Looking forward, I think the government's policy is fairly clear, that it sees a lower carbon economy as an engine for economic growth. I think the investment in wind power, more encouraging solar power, the building of eco-cities, the encouragement of green car technology, those things will continue because the government thinks we can make money by going green, and that's a widespread view.

But the real question is at what point does China and the world say this is the line we can consume and if we go above this line we're in really big trouble. Frankly, I think we're already way above that line, but no politician wants to set that line because that's like saying that's where we stop. Looking forward, I can't see any politician who can set a line. You can't just expect China to do it. It's not fair. The whole world needs to start doing this. And that's the way forward. But to do that will require a very passionate and strong leader, and at the moment I don't think you have passionate, strong leaders - you have very technically skillful leaders. Charisma and belief don't really seem to be necessary [here].

Do you think China is at least trying to do more than the West regarding environmental issues?

I think China is definitely doing more than people in the outside world realize. I think it's quite hard to say is China doing more on this or that. On some things, yes, like clean-coal technology because China is so coal-dependent. In wind turbines, it's ahead of the world. In solar panel production, it leads the world, though most of those solar panels are for export. In solar water heaters it leads the world. Maybe even in electric cars it may lead the world, but we'll see - that's not decided for sure. In eco-cities, I think it's doing more than other countries because China's urbanizing so quickly…

Discussion at least is moving in a more positive direction. And then in terms of public opinions, I think there are more NGOs than before, I think the media is looking at green issues more, so there's lots and lots and lots of good things happening. But - and there is a but - I think the overall trend is still in the wrong direction because there's so much momentum pushing China towards building its economy. I'm sympathetic towards China, they're in a difficult situation, but I'm not like Tom Friedman, "China's green now." I think that's too simple. Part of it is green, but part of it is still very coal-black.

Can you talk about the balance between consumption and the environment?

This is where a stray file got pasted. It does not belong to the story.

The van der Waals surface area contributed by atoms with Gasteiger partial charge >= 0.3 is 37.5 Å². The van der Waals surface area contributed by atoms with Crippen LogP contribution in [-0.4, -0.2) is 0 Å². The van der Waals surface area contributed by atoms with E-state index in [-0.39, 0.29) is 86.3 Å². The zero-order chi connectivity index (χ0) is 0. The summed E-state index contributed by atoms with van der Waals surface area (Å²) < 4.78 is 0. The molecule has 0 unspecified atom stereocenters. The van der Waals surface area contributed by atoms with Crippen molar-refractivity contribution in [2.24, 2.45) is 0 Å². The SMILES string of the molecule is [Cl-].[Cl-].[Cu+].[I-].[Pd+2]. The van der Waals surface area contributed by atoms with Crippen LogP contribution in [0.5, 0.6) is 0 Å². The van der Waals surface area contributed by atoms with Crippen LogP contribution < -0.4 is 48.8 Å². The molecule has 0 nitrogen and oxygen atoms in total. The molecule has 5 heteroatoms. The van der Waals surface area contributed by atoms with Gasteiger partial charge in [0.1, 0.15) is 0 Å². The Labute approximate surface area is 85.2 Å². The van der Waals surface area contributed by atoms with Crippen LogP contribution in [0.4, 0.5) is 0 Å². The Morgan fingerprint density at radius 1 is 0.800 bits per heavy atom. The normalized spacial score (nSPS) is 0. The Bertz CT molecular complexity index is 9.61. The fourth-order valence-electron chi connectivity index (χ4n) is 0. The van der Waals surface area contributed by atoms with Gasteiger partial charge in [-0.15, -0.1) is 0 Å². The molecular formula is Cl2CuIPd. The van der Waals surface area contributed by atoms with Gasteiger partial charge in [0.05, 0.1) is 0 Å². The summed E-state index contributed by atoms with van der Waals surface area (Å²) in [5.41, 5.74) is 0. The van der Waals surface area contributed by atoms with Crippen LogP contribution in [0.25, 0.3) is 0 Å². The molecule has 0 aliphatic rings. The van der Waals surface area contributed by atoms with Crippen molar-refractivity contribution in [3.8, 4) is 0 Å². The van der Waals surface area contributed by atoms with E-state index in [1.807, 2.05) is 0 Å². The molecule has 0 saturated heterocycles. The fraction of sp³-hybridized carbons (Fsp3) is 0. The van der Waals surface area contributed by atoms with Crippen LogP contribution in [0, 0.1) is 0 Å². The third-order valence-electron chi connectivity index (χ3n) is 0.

There is this complete disconnect. If you look at the world right now from an economic point of view, you would say we must have more Chinese consumption. It really balances the world economy, it will generate growth, it will help soften the trade imbalance between US and China, which is causing friction... so from an economic point of view, Chinese consumption, yeah, yeah, yeah. From an environmental point of view, you think: we're already way over the limit of what the world can take, and now you're saying we should ask another billion people to go even further over the limit. Are we crazy?

So there's this disconnect, and I think the disconnect between the environment and the economy is the big problem we have right now... You can't make money unless the environment can sustain it, otherwise it's not real money. It's like you're spending more money than you have, like going into ecological debt.

Will the solution come from the government or individuals?

If we're going to get over this, everybody's got to get involved. But I think the real momentum has to come from individuals because governments are kind of stuck. They're trapped. And it doesn't matter if it's President Obama or President Hu Jintao, it doesn't matter if it's democratic or a one-party state. They all have come from political systems whereby they get their authority by promising people a better life tomorrow. Obama goes to voters and says, I'm going to make your life better. That's essentially it. And President Hu may not have to worry about a vote, but if living standards start to go down he knows he's in loads of trouble. It's not that different. It's almost impossible for them to say to people, Can you consume less?

It really has to be individuals, and that means the solution should be culture and religion and education and these kind of soft things, not hard things. Yes, making technology, yes, investing in science and renewable energy, all that is very important, but let's also work on the cultural response we can make.

Watts will speak at the Bookworm tomorrow at 7:30 pm (event sold out, but sometimes additional tickets are available on the door if not all ticket holders show up on the night).

Watts' book, When a Billion Chinese People Jump: How China Will Save Mankind - Or Destroy It, is available at the Bookworm and on UK Amazon (the US edition will be available in October).